(This article belongs to the Special Issue Research Progress of Microbiota and Fecal Transplantation)
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13 pages, 344 KiB  
Review
A Retrospective Narrative Mini-Review Regarding the Seminal Microbiota in Infertile Male
by Bogdan Doroftei, Ovidiu-Dumitru Ilie, Ana-Maria Dabuleanu, Delia Hutanu and Constantin-Cristian Vaduva
Medicina 2022, 58(8), 1067; https://doi.org/10.3390/medicina58081067 - 07 Aug 2022
Cited by 1 | Viewed by 2259
Abstract
Background: Infertility is a global burden that affects both sexes with the male component remaining as an explored yet crucial research field that might offer novel evidence. Material and Methods: The present narrative mini-review aims to summarize all existing literature regarding [...] Read more.
Background: Infertility is a global burden that affects both sexes with the male component remaining as an explored yet crucial research field that might offer novel evidence. Material and Methods: The present narrative mini-review aims to summarize all existing literature regarding the composition of the seminal microflora in infertile men. We performed searches in PubMed/Medline, ISI Web of Knowledge, Scopus, and ScienceDirect between 2018 and 2022 using a combination of keywords. Results: A total of n = 33 studies met the eligibility criteria and were further considered. From this, n = 14 were conducted on human patients, n = 3 on zebrafish (Danio rerio), n = 5 on rats, and n = 11 on mice. In twenty-five out of thirty-three papers, the authors sequenced the 16S rRNA; situations occurred where researchers focused on standard laboratory protocols. Lactobacillus and Bifidobacterium are widely recognized as putative beneficial lactic bacteria. These two entities are capable of restoring the host’s eubiosis to some extent, blocking pathogens’ proliferation and endotoxins, and even alleviating specific patterns encountered in disease(s) (e.g., obesity, type 1 diabetes) due to prolonged exposure to toxicants in adults or from a developmental stage. Over the years, distinct approaches have been perfected, such as the transfer of feces between two species or conventional rudimentary products with proven efficiency. Conclusions: The seminal microflora is decisive and able to modulate psychological and physiological responses. Each individual possesses a personalized microbial profile further shaped by exogenous factors, regardless of sex and species. Full article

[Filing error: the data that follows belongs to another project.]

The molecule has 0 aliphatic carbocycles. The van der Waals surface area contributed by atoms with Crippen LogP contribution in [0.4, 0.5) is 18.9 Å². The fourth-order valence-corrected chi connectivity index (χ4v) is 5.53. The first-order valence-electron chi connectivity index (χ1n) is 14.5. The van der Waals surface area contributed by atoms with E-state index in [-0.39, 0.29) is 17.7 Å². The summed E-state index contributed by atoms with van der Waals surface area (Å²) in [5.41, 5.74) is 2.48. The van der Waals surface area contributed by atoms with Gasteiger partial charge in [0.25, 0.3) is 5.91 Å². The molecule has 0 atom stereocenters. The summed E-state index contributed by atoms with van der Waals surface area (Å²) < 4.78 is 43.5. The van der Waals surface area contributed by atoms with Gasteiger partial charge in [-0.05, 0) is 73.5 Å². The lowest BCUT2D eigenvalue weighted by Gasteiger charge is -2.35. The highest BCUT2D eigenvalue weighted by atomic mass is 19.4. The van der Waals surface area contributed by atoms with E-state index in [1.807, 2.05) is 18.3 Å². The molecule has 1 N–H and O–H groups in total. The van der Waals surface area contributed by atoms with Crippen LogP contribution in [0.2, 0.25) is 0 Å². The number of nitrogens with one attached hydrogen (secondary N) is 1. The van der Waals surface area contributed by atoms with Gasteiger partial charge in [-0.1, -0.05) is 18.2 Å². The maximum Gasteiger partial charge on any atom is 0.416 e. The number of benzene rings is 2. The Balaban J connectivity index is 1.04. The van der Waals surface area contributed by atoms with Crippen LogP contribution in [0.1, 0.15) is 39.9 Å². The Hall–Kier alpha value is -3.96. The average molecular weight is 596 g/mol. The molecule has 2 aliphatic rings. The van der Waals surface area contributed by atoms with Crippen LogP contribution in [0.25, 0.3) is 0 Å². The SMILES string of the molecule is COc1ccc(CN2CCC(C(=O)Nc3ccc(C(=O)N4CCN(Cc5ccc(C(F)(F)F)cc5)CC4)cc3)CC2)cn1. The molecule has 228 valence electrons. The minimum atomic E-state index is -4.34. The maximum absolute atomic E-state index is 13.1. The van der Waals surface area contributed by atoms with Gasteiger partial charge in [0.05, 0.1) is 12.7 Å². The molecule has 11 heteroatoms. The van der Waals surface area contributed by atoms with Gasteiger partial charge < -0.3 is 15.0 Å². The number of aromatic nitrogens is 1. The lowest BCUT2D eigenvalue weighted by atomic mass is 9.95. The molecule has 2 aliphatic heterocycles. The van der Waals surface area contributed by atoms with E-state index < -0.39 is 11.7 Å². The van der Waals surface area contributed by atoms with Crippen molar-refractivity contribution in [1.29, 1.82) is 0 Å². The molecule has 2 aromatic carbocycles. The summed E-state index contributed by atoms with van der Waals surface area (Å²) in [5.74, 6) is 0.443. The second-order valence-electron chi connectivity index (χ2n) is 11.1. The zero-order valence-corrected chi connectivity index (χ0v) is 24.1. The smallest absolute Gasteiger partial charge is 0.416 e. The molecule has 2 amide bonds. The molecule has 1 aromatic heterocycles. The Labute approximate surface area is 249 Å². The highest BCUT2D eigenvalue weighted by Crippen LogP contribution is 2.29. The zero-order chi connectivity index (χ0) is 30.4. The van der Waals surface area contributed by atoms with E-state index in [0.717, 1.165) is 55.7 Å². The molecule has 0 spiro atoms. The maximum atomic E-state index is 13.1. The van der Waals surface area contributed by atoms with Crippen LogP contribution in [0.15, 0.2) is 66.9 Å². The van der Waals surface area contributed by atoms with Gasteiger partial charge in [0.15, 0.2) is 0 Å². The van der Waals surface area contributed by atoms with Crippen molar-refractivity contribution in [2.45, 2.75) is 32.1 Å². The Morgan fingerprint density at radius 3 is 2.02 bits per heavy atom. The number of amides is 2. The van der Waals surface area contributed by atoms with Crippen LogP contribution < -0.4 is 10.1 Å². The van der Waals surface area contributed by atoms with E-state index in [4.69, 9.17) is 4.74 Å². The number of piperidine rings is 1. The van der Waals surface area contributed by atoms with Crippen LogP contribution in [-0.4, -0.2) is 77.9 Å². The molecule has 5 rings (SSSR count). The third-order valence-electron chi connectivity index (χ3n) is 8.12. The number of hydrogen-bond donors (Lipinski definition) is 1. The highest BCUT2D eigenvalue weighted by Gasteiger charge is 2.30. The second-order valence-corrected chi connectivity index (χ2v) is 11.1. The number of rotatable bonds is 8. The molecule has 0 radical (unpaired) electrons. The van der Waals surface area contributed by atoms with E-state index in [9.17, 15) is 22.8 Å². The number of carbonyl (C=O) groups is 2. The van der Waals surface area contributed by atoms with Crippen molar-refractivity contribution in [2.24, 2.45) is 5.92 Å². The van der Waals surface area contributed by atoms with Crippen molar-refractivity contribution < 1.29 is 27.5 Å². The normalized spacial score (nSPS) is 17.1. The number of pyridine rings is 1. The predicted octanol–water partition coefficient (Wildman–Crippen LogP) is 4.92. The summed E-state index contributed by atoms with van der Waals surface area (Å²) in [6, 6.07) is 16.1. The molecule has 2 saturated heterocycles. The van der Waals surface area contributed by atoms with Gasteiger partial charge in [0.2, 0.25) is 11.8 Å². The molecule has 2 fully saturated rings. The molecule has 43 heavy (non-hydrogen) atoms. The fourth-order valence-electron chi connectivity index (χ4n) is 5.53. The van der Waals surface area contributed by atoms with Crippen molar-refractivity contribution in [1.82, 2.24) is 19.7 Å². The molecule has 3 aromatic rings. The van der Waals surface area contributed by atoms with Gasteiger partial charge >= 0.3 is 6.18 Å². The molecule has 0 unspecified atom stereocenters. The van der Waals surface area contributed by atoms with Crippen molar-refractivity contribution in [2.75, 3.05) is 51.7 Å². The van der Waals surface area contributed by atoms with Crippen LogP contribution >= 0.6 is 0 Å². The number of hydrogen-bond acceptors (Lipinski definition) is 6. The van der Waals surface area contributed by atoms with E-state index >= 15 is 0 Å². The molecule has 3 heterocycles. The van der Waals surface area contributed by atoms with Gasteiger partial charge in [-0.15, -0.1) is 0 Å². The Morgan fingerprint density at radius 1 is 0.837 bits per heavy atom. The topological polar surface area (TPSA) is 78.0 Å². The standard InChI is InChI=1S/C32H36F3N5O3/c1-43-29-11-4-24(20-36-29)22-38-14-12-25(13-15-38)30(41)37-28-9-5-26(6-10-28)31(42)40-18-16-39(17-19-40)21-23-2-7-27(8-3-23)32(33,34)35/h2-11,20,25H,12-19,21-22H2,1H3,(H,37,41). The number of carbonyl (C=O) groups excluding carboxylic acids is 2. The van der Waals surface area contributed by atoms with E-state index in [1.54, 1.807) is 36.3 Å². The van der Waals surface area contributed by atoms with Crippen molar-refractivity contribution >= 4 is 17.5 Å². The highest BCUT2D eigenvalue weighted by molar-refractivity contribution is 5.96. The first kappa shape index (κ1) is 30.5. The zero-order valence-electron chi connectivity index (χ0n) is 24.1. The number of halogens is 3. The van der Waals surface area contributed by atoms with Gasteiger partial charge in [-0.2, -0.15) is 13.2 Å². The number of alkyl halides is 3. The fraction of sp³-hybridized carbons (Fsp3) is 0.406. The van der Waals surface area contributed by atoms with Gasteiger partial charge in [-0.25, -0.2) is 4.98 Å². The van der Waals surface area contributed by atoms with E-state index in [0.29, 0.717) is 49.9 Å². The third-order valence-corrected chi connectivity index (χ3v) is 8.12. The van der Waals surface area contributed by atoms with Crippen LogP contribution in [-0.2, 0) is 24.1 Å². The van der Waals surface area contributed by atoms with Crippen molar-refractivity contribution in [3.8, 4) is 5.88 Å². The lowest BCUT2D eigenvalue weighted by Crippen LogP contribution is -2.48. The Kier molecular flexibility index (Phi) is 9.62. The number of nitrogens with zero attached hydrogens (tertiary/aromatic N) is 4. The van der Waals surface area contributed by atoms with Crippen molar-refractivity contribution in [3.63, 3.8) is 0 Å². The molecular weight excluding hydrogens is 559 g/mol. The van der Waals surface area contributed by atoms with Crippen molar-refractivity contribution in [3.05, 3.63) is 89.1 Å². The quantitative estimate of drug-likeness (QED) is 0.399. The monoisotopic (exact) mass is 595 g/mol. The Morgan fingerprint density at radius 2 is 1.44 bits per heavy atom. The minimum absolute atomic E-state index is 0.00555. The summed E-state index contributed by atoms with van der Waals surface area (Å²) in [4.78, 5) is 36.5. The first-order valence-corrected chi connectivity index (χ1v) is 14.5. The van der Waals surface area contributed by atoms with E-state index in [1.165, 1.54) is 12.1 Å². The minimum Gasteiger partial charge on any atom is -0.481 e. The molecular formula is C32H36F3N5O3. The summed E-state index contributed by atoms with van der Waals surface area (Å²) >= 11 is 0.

(This article belongs to the Special Issue Research Progress of Microbiota and Fecal Transplantation)
24 pages, 882 KiB  
Review
Current Status and Future Therapeutic Options for Fecal Microbiota Transplantation
by Sergii Tkach, Andrii Dorofeyev, Iurii Kuzenko, Nadiya Boyko, Tetyana Falalyeyeva, Luigi Boccuto, Emidio Scarpellini, Nazarii Kobyliak and Ludovico Abenavoli
Medicina 2022, 58(1), 84; https://doi.org/10.3390/medicina58010084 - 06 Jan 2022
Cited by 22 | Viewed by 4330
Abstract
The intestinal microbiota plays an important role in maintaining human health, and its alteration is now associated with the development of various gastrointestinal (ulcerative colitis, irritable bowel syndrome, constipation, etc.) and extraintestinal diseases, such as cancer, metabolic syndrome, neuropsychiatric diseases. In this context, [...] Read more.
The intestinal microbiota plays an important role in maintaining human health, and its alteration is now associated with the development of various gastrointestinal (ulcerative colitis, irritable bowel syndrome, constipation, etc.) and extraintestinal diseases, such as cancer, metabolic syndrome, neuropsychiatric diseases. In this context, it is not surprising that gut microbiota modification methods may constitute a therapy whose potential has not yet been fully investigated. In this regard, the most interesting method is thought to be fecal microbiota transplantation, which consists of the simultaneous replacement of the intestinal microbiota of a sick recipient with fecal material from a healthy donor. This review summarizes the most interesting findings on the application of fecal microbiota transplantation in gastrointestinal and extraintestinal pathologies. Full article
(This article belongs to the Special Issue Research Progress of Microbiota and Fecal Transplantation)